During the documentary festival ‘AIDocs’ we will shed light on social and societal implications of technological developments. Four afternoons we will show documentaries in which AI plays a different role each time. An expert Erasmus scientist will introduce the documentary and discuss it with the audience. For example, is Alice the care robot a helpful tool to diminish loneliness? And how is gig work changing the future of work? AIDocs is organised by the Erasmus Initiative AIpact and Studium Generale.
We will screen the documentaries from 16:00 to 18:00 (entrance: 15:30) in the Erasmus Pavilion. The language of the documentary festival is English. Entrance is free but we recommend you to safe yourself a seat by signing up.
The Gig is Up | Thursday September 22
We will start the documentary festival AIDocs with The Gig is Up. Who starts working when you’ve ordered food, an uber or something via Amazon? With an introduction by Prof. Claartje ter Hoeven. She is the scientific director and coordinator of the interdisciplinary research and master programme ‘Organisational Dynamics in the Digital Society’, connected to the ESSB strategy Meeting the Future Society.
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Fall in love with Jason Edwards, one of the millions of people working in the gig economy. He does microwork for a living. This mostly means fueling AI by labeling images, transcribing audio files, and cleaning data. In this documentary you will meet different people, working for food delivery platforms, Uber, and microwork platforms. With their hard work and precarious situation, they will show us the cost of convenience and how important it is to start taking care of platform workers.
You can’t automate me | Thursday September 29
The second edition we will screen You can’t automate me. Before container ships leave port, lashers secure the containers using heavy metal bars. They are the last port workers to do such dangerous jobs. In an equally physical cinematic style, each body tells its own story: from grieving for a colleague who died on the job to just keeping going.
The documentary will be introduced by Dr. Jess Bier and Tessa Boumans. Jess is an assistent-professor Urban Sociology. In her current project she focuses on the role of data in the automation of shipping in the Port of Rotterdam. Tessa Boumans is a PhD candidate in the programme line AI in Work and Labour as part of the Erasmus Initative AIPact.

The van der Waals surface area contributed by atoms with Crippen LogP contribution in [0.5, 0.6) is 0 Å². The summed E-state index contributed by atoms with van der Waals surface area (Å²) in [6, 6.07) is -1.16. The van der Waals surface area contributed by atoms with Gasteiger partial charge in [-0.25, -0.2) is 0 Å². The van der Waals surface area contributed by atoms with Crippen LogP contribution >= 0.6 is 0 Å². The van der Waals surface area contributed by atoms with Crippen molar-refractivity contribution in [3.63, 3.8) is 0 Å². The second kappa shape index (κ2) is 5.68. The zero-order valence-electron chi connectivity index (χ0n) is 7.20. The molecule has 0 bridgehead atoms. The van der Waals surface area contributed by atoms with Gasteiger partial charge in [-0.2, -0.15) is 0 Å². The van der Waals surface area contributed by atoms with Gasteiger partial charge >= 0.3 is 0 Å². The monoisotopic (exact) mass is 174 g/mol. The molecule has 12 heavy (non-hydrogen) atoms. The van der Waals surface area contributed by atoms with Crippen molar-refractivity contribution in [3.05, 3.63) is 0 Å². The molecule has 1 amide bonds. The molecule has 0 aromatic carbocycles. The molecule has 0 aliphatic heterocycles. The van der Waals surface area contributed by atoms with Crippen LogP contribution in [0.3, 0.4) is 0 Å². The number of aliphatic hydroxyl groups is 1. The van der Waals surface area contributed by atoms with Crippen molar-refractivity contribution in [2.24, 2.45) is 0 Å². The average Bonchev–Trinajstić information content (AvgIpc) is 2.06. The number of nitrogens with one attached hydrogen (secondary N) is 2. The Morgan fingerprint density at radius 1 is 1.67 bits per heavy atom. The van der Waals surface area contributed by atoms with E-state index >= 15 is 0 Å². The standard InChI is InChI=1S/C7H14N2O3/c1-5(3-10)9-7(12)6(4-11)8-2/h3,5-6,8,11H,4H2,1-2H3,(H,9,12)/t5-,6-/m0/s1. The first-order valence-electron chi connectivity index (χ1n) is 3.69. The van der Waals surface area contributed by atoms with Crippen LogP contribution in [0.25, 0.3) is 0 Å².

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Jess: Lashing, the practice of securing containers on board a ship, can’t easily be done by robots, at least not yet. Lashing is dangerous, physical labor that requires a deft touch and significant expertise. It’s also essential: containers that aren’t well secured can fall overboard, endangering the crew, colliding with ships, and polluting the ocean. You Can’t Automate Me follows one group of lashers in the Port of Rotterdam to understand how they came to this work, how they feel about its future, and what it means to rely on a small team of human workers in an increasingly automated industry.
Tessa: Similar to the lashers in the port of Rotterdam, the women who assemble garments in the global south do work that – thus far – has been difficult to automate. Although as an outsider it might be easy to argue that these dirty and unsafe jobs are better of automated, Jazbecs documentary shows how meaning and value of work are ultimately in the eye of the beholder. In turn, this raises questions about how work should be perceived and valued, what future transformations of work should look like, and whose voices are being heard.
AlphaGo | Wednesday October 12
The third edition we will screen AlphaGo. Can a human still win from an AI opponent in a game of AlphaGo, the oldest board game in the world? The documentary will be introduced by Dr. Joao Goncalves, assistant professor in the department Media and Communication of the Erasmus School of History, Culture and Communication.
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"AlphaGo is window into human intuition. It is a documentary about the oldest board game still played today that showcases the complexity and emotionality of human interaction with machine learning innovation, and the uncomfortable consequences of AI success. Paraphrasing media scholar Marshall McLuhan, the introductory talk will raise questions about how humanity is extending its abilities through AI, and what it may lose in this process."
Alice Cares | Thursday October 20
Closing film of this documentary festival AIDocs will be Alice Cares. Can Sociobots replace human contact and help elderly people overcome loneliness? The documentary will be introduced by Dr. Francisca Grommé. She is part of the Organisational Dynamics in the Digital Society master programme as an assistant professor.
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Can robots make us feel less lonely? Alice Cares offers an honest look into robot companionship by following the introduction of a small robot, Alice, in the lives of three elderly women. As Alice tries to make conversation with these women, we learn about the laughter and frustration that robots can cause. But the documentary also gives an exceptional look into the efforts of the scientists behind the scenes, and how their roles take an unexpected turn.
This documentary festival is organised by Studium Generale and Erasmus Initiative AIPact. This Erasmus Initiative aims for innovative and interdisciplinary research and education in AI that places people and society centre stage. Together with key stakeholders we set the expectations for implementations of AI benefiting society. Through setting the expectations we seek to engage the public with the rapidly evolving integration of AI in society. Throughout the year Studium Generale organises academic, social and cultural events for Erasmus students and staff.